In the story "The Chrysanthemums," I believe the flowers are symbolic of Elisa and her personal sense of value. The blooms are beautiful and strong, just as Elisa is. They are unusual from other flowers in the area, and it is safe to assume that Elisa is as well: she approaches life with vigor—she's not just a rancher's housewife.
Where her flowers are larger and more beautiful than the flowers of other neighbors, they grow exceptionally well in Elisa's garden. Elisa, too, is exceptional. She is very strong, driven and energetic. As the story progresses, we find she is not satisfied with not being taken seriously, but wants to be credited with being able: being just as good as a man.
When she finds the rooted chrysanthemums discarded by the roadside, it is as if someone has trampled on her perceptions of her value in the world. She had told the tinker who took them that if they were gently cared for, they would take root and thrive, and all he does is throw them away because he never cared about the flowers, only that she would pay him to fix household items.
Like the "spent" chrysanthemums she cuts down at the beginning because they are no longer valuable, she feels the same way as the truth of her place as a woman and wife in the world dictate who she is allowed to be, and what she is allowed to do.
The chrysanthemum is an ancient flower that dates back to the 15th century B.C. Named from the Greek prefix -chry which means "golden," which was its original color, chrysanthemums now are in a variety of colors with a golden center. Somewhat like a daisy with longer petals, chrysanthemums are symbolic of optimism and joy. For the Japanese, chrysanthemums, with their orderly unfolding are considered symbolic of perfection.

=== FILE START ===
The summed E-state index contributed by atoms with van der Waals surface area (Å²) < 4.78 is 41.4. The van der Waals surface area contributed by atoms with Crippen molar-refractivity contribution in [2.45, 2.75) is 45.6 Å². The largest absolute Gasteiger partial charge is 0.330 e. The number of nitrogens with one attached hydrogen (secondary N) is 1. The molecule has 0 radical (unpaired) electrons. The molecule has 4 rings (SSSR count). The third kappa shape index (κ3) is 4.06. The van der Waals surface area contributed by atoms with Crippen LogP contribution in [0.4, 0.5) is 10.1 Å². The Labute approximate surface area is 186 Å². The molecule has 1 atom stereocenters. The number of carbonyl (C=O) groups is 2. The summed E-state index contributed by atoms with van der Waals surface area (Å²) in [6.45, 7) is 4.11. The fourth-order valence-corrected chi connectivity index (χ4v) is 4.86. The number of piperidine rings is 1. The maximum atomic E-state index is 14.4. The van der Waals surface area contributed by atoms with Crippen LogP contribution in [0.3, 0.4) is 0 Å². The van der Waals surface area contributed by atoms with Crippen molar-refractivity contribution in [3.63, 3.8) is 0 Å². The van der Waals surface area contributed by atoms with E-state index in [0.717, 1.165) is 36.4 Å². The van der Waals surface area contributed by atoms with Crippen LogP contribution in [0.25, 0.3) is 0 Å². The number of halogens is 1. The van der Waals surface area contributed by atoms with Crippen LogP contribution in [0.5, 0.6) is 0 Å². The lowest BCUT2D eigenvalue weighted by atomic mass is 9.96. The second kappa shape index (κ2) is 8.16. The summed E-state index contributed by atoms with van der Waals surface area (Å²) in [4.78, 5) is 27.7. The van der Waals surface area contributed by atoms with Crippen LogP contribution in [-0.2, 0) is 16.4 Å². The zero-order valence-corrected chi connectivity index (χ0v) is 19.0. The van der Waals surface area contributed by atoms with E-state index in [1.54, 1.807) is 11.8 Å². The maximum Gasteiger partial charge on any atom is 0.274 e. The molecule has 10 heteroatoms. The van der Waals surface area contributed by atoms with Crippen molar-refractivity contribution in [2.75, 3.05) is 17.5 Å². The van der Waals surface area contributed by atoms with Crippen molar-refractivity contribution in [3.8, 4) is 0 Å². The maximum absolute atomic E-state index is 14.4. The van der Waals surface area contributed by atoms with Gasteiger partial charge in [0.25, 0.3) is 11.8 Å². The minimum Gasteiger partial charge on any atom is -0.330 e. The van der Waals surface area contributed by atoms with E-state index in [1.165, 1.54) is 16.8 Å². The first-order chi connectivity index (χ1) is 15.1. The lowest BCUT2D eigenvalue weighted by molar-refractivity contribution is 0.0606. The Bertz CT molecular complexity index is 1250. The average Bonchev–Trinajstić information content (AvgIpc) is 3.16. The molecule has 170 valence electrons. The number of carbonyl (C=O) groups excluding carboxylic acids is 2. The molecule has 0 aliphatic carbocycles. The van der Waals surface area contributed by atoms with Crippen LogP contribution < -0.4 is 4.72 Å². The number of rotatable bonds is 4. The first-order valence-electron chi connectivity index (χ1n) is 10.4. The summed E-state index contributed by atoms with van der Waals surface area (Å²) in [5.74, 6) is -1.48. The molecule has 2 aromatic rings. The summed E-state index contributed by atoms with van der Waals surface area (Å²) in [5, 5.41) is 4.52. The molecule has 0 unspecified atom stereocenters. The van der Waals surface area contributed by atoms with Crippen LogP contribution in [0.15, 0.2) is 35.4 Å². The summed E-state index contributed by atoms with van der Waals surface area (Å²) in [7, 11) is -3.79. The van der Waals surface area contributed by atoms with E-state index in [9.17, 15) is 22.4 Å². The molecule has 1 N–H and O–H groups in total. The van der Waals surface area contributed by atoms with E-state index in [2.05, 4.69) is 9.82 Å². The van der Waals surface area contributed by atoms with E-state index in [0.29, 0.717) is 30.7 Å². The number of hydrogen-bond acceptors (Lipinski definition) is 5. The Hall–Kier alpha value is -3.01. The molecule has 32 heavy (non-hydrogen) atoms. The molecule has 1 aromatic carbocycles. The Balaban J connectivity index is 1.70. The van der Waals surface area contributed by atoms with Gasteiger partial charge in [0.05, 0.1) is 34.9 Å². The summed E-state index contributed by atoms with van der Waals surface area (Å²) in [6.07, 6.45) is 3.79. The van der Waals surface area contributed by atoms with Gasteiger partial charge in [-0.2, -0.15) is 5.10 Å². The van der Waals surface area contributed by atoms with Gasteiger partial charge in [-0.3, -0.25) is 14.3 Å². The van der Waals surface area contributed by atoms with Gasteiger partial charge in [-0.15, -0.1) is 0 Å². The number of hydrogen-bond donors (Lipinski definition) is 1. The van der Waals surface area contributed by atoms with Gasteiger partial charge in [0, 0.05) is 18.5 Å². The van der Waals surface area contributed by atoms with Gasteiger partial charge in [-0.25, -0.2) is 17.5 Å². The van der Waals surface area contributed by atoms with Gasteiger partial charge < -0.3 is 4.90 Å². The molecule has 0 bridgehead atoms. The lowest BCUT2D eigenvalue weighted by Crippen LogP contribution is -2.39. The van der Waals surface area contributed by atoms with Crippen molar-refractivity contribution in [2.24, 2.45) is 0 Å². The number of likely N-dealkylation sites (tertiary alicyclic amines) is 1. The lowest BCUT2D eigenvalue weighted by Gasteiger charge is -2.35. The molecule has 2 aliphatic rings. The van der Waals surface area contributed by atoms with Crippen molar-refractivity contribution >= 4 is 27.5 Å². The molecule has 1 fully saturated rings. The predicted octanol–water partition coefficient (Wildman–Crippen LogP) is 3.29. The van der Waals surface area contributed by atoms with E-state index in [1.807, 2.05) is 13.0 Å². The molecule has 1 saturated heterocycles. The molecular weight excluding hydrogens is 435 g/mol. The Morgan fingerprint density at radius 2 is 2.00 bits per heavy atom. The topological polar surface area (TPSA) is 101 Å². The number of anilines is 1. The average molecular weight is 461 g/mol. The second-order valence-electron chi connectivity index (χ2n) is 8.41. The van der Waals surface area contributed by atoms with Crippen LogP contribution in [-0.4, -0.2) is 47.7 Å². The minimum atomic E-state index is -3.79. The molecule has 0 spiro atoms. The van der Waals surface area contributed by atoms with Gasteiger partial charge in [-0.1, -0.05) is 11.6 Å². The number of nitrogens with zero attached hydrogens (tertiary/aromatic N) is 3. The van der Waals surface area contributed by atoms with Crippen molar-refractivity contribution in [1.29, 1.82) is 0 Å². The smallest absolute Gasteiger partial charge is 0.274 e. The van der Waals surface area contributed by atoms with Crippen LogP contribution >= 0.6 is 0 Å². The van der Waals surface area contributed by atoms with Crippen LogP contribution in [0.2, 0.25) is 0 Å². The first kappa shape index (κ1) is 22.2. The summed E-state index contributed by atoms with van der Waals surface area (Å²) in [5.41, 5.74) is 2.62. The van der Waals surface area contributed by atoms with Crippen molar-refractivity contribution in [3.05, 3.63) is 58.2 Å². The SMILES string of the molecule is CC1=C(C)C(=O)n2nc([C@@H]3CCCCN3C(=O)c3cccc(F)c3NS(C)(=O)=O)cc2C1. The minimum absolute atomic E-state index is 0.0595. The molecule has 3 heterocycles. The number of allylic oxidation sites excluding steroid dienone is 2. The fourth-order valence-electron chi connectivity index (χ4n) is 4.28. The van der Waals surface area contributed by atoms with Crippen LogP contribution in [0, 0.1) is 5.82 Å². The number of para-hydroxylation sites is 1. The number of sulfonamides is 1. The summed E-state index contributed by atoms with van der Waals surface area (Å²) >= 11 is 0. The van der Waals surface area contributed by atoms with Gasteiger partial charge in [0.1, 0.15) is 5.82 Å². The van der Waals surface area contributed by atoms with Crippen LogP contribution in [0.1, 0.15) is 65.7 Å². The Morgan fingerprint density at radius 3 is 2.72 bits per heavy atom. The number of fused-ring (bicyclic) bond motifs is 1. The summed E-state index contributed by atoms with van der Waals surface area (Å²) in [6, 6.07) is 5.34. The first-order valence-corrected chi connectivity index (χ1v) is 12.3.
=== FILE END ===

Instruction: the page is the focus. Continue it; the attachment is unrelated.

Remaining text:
In John Steinbeck's story, Elisa channels her creative and reproductive powers into her chrysanthemums which she tends lovingly since her husband is always preoccupied with tending his ranch. Living with him in the Salinas Valley, a "closed pot" offers Elisa no outlets for her feminine nature. However, when the tinker arrives, Elisa, like the chrysanthemums "unfolds" and releases her feminine urges and optimism:
Her eyes shone. She tore off the battered hat and shook out her dark pretty hair.
"It's the budding that takes the most care," she said hesitantly. "I don't know how to tell you." She looked deep into his eyes, searchingly. Her mouth opened a little, and she seemed to be listening....
She was kneeling on the ground looking up at him. Her breast swelled passionately.
Believing that the tinker was genuinely interested in the flowers causes Elisa's nature to bloom. However, after she appears beautiful and perfect like her flowers in her womanhood and dresses to go to town, Elisa discovers the chrysanthemums and a broken pot on the side of the road, ending her romantic dream. They have become what the tinker called them, a "quick puff of colored smoke":
In a moment it was over. The thing was done. She did not look back.
Elisa's description of the flowers as having a "good bitter smell" suggests that like the chrysanthemum, the beauty of the moment is ephemeral, indeed.